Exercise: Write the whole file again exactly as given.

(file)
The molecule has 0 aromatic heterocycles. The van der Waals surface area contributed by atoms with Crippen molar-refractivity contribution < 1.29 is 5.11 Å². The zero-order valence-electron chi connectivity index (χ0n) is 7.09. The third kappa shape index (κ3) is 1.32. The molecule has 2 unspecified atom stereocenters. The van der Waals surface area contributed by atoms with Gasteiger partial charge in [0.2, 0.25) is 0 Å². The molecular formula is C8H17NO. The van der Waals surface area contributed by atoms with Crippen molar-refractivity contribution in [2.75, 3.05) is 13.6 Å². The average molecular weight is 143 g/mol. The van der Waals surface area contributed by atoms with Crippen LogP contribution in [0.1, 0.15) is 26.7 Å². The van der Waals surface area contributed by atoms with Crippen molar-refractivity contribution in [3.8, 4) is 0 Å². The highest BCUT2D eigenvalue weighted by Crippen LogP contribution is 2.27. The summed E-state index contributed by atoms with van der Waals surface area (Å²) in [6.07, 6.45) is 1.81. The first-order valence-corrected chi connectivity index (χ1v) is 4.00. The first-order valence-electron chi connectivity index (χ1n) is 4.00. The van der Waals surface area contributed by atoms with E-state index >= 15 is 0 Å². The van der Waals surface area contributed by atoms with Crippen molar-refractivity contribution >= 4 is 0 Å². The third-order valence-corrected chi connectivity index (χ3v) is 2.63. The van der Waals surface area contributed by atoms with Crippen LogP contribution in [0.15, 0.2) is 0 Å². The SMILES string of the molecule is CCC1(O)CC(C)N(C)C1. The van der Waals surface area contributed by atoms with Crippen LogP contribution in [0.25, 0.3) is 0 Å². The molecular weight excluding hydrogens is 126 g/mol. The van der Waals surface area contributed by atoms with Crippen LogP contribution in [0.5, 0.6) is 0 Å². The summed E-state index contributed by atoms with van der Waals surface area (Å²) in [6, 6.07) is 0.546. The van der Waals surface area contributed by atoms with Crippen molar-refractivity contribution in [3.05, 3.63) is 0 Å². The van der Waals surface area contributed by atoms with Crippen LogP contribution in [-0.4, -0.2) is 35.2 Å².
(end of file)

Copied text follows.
The molecule has 0 aromatic heterocycles. The van der Waals surface area contributed by atoms with Crippen molar-refractivity contribution < 1.29 is 5.11 Å². The zero-order valence-electron chi connectivity index (χ0n) is 7.09. The third kappa shape index (κ3) is 1.32. The molecule has 2 unspecified atom stereocenters. The van der Waals surface area contributed by atoms with Gasteiger partial charge in [0.2, 0.25) is 0 Å². The molecular formula is C8H17NO. The van der Waals surface area contributed by atoms with Crippen molar-refractivity contribution in [2.75, 3.05) is 13.6 Å². The average molecular weight is 143 g/mol. The van der Waals surface area contributed by atoms with Crippen LogP contribution in [0.1, 0.15) is 26.7 Å². The van der Waals surface area contributed by atoms with Crippen molar-refractivity contribution in [3.8, 4) is 0 Å². The highest BCUT2D eigenvalue weighted by Crippen LogP contribution is 2.27. The summed E-state index contributed by atoms with van der Waals surface area (Å²) in [6.07, 6.45) is 1.81. The first-order valence-corrected chi connectivity index (χ1v) is 4.00. The first-order valence-electron chi connectivity index (χ1n) is 4.00. The van der Waals surface area contributed by atoms with E-state index >= 15 is 0 Å². The van der Waals surface area contributed by atoms with Crippen molar-refractivity contribution >= 4 is 0 Å². The third-order valence-corrected chi connectivity index (χ3v) is 2.63. The van der Waals surface area contributed by atoms with Crippen LogP contribution in [0.15, 0.2) is 0 Å². The SMILES string of the molecule is CCC1(O)CC(C)N(C)C1. The van der Waals surface area contributed by atoms with Crippen LogP contribution in [0.25, 0.3) is 0 Å². The molecular weight excluding hydrogens is 126 g/mol. The van der Waals surface area contributed by atoms with Crippen LogP contribution in [0.5, 0.6) is 0 Å². The summed E-state index contributed by atoms with van der Waals surface area (Å²) in [6, 6.07) is 0.546. The van der Waals surface area contributed by atoms with Crippen molar-refractivity contribution in [3.05, 3.63) is 0 Å². The van der Waals surface area contributed by atoms with Crippen LogP contribution in [-0.4, -0.2) is 35.2 Å².